Raise Your Organizational Standards

I spoke with a prospective client a few weeks ago. This nonprofit youth and community serving organization has never had insurance coverage before. That’s not uncommon. A lot of these have tiny budgets and more pressing priorities.

At some point, we will get the call for coverage.

I’m not sure if it was a board member or a seminar or a contract, but for some reason, the nonprofit decided (rightly, I might add) to look into liability insurance.

After going through the process, they have decided to implement stricter guidelines for nonprofits they work with. They decided to research and implement a variety of other policies and procedures that they hadn’t considered before.

Insurance Applications and Higher Standards

Here are some areas where simply following an insurance application’s suggestions might raise your standards:

Hiring Practices

  1. Background Checks: For nonprofits, insurance applications suggest that all employees go through background checks. It’s a requirement to obtain abuse and molestation liability coverage.
  2. Driver Guidelines/MVR Checks: Most companies require that drivers have no more than 3 minor violations and 0 major violations such as a DUI. Who doesn’t want better, safer drivers?
  3. Professional Coverage for Contractors: If you use 1099s for professional services, most insurance companies would ask that you confirm those contractors have their own Errors & Omissions coverage. That leads to better contractors.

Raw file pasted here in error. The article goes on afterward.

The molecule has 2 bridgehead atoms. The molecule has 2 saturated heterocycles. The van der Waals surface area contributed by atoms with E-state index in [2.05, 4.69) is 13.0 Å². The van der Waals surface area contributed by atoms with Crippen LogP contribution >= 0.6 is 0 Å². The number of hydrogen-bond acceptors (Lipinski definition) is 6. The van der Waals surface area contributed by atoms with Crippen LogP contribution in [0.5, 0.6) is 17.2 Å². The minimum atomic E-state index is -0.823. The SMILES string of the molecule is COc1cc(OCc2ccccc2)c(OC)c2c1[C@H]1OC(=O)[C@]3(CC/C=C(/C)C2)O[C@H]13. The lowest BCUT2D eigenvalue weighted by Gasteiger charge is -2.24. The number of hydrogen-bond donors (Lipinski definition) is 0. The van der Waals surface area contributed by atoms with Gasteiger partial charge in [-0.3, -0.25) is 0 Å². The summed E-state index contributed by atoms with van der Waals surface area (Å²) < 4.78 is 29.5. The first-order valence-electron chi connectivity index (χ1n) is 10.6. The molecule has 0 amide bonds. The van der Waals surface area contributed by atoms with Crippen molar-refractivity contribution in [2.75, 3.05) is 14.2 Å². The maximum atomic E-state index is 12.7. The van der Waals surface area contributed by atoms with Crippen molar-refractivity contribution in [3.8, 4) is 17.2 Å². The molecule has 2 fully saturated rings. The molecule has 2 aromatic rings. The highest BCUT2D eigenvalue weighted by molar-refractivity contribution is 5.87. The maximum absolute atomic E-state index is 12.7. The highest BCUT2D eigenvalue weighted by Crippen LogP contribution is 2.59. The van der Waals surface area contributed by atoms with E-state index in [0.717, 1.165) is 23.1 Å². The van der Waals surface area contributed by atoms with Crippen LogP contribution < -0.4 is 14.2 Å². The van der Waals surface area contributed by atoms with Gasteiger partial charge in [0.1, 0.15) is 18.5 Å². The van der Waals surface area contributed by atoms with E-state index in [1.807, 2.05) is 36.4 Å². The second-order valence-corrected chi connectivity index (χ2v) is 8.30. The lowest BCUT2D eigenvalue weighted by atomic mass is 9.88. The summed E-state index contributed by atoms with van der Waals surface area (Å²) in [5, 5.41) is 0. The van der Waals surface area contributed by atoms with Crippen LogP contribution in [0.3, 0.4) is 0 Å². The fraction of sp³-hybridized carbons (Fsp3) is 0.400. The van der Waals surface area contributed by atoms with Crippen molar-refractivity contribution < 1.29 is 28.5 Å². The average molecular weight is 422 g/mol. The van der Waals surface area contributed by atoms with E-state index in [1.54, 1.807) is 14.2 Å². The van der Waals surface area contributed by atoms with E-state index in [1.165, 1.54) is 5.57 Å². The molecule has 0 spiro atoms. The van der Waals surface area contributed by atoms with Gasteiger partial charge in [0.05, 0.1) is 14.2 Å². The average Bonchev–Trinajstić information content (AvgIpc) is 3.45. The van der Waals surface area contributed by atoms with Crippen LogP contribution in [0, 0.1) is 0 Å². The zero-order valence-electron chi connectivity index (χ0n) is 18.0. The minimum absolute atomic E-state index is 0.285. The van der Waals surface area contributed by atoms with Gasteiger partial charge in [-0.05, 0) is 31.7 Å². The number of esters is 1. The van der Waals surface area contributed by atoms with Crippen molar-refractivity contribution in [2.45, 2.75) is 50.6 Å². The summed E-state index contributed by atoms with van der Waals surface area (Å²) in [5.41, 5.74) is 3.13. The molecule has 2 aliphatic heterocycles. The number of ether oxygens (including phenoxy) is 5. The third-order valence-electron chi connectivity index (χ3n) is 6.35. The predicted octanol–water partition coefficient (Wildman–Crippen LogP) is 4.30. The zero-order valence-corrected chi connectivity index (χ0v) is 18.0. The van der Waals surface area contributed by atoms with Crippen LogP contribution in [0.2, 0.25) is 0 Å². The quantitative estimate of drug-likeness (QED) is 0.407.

1. Facility Access: Most apps ask if you have sign in and sign out procedures.
  2. Safety/Crisis Management: Do you have a plan in the case of a lawsuit? Do you have a plan in case of natural or other disaster?
  3. Driver Training/Vehicle Maintenance: Most applications ask about these items. It might not be a condition of coverage, but the question might help encourage putting something formal in place.
  4. One-on-One Client Services: Perhaps it makes sense to put windows on doors or to limit off-site meetings? Or maybe always have two employees or volunteers present in various situations.

I suggest taking note of your applications next time you go through your insurance renewal process. Or for those of you who don’t have coverage for your nonprofit, don’t look at the process as a meaningless exercise.

Use it to up your game. In the long run, I believe it’ll only help you move your organization forward and attract high quality employees, volunteers, and board members.

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